After an imperfect airbrake test, I was instructed to do a straight line back up and then pull ahead for my first parallel park. I still don’t understand the point of a P-park in a semi, but if the move is a required part of the road test, I will master it. The Limey talked – actually borderline yelled me through the move in his inimitable Cockney accent:
Put your hand on the 12 o’clock position and give the wheel one turn to the left. Back up until your trailer is pointed to the orange cone closest to the curb. Now crank the wheel to the right. More. More. To the right. The right. Now straighten out and keep backing. Keep backing. Straighten her out. What are you slowing down for? Keep moving. You have to do it in one fluid motion. Yeah? Are you close to the cones? Don’t hit them. Get close but don’t hit them. STOP! Now shift into first, crank the wheel to the right. The right! The right! Get yourself over to the curb. Good. Now straighten her out again. Don’t hit the cones in front. Alright?
Done. The Limey said that although it was sloppy, it would have passed. It was barely 7:30 and I was already exhausted.
We then journeyed to our starting point on Rankin for our street driving exercises for the day. Kraut got behind the wheel first and the abuse continued. For a little diversion, the Limey took us up to Conroe to check out the road test courses. Hibachi drove, and sphincters were contracted all around. As mentioned earlier Hibachi is the worst shifter of the group and here we were, along for the ride on his first venture into traffic. Oh, and his first venture onto the freeway. We limped around the corner onto the feeder road and he was barely able to make it to the on ramp of the freeway across three lanes of traffic. Miraculously, we did make it and Hibachi was barreling onto I-45 at a blistering 20 miles per hour.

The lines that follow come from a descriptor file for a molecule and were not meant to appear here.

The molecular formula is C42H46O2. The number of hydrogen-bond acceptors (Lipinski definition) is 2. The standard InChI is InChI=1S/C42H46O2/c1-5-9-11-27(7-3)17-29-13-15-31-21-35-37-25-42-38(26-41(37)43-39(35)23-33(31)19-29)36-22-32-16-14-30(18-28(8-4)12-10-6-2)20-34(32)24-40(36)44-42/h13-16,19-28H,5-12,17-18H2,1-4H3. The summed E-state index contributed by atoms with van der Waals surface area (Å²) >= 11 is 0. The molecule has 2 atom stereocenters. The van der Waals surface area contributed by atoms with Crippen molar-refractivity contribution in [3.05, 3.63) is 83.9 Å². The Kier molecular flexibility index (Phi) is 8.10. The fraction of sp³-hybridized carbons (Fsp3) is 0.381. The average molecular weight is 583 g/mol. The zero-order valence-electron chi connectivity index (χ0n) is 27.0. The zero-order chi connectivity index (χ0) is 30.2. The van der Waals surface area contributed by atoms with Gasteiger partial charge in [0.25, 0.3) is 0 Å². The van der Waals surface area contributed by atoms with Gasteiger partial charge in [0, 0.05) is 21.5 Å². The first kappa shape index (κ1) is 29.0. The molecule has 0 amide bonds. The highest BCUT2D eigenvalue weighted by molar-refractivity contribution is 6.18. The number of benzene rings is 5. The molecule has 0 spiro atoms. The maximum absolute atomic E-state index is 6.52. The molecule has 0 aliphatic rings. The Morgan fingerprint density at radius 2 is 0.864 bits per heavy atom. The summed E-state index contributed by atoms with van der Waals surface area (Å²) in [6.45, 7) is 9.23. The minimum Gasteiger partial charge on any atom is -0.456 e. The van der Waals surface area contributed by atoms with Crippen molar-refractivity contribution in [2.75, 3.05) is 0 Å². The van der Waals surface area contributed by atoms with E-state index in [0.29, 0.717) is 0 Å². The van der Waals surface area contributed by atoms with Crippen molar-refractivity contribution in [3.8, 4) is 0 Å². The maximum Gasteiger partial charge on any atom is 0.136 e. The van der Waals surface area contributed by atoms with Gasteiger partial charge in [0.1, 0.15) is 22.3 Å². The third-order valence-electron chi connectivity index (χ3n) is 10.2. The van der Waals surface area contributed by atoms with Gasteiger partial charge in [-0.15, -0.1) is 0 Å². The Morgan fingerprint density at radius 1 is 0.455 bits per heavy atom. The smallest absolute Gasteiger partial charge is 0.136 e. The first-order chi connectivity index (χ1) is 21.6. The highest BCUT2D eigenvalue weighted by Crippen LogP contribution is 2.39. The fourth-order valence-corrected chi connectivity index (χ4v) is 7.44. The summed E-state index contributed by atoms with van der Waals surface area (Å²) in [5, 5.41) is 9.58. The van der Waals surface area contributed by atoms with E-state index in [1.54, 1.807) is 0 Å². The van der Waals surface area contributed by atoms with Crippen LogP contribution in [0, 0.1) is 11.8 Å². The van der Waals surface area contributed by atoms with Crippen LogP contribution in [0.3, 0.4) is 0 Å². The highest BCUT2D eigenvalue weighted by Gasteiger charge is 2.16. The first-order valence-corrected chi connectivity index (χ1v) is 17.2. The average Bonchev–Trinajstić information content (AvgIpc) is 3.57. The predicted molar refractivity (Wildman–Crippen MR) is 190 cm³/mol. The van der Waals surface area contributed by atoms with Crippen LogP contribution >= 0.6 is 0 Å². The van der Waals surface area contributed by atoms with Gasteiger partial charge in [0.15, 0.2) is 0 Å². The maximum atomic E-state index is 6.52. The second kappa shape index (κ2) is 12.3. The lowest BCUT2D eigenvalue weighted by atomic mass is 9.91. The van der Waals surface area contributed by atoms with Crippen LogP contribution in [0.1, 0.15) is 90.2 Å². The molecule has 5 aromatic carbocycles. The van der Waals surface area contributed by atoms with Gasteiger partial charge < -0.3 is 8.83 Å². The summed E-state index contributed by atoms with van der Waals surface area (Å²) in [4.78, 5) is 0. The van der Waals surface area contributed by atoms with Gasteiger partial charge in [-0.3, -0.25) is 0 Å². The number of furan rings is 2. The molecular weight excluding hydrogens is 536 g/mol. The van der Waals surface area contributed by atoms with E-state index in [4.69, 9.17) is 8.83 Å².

Kraut buckled his seat belt, but I figured we were better off having Hibachi tooling north on the freeway at 55 to 60 miles an hour than jerking us around city streets, administering side to side as well as front to back whiplash.
We got to Conroe and made our way over to the DPS office on 1st Street. Damn. We will be taking our road test on teensy little two lane roads that don’t have a shoulder. The Limey talked us through all the places we had to “stay left, stay right, wait for traffic to clear and make damn sure you don’t find yourself toodling through a yellow light that turns red on your way to the freeway.”
After a couple of hours in Conroe, we made our way back to Houston and it was my turn behind the wheel. It was a quiet affair. I ground a few gears, hit a curb and (curses) I rolled through a stop sign. I don’t remember doing it, but I cannot formally dispute the charge. I ended with a near perfect 150 foot straight line backup that took us to convenience store number two where we could take a break.
Rules for the day:
- Wide turns
- Watch the trailer
- Slow the &$%# down!
- Don’t be in a hurry
- Don’t worry about the traffic behind you or holding anybody up
- You’re doing great, just refine your technique
ADDENDUM: The other guys broke our new (old) tractor. The top of the shift knob was loose and finally came off. I wasn’t driving when it happened (yea!). When the other guys fixed it, the range switch on the shifter hissed whenever it was flipped into high range. NOT. MY. FAULT. Although I did set a new team goal: We break a truck a day for the rest of our training.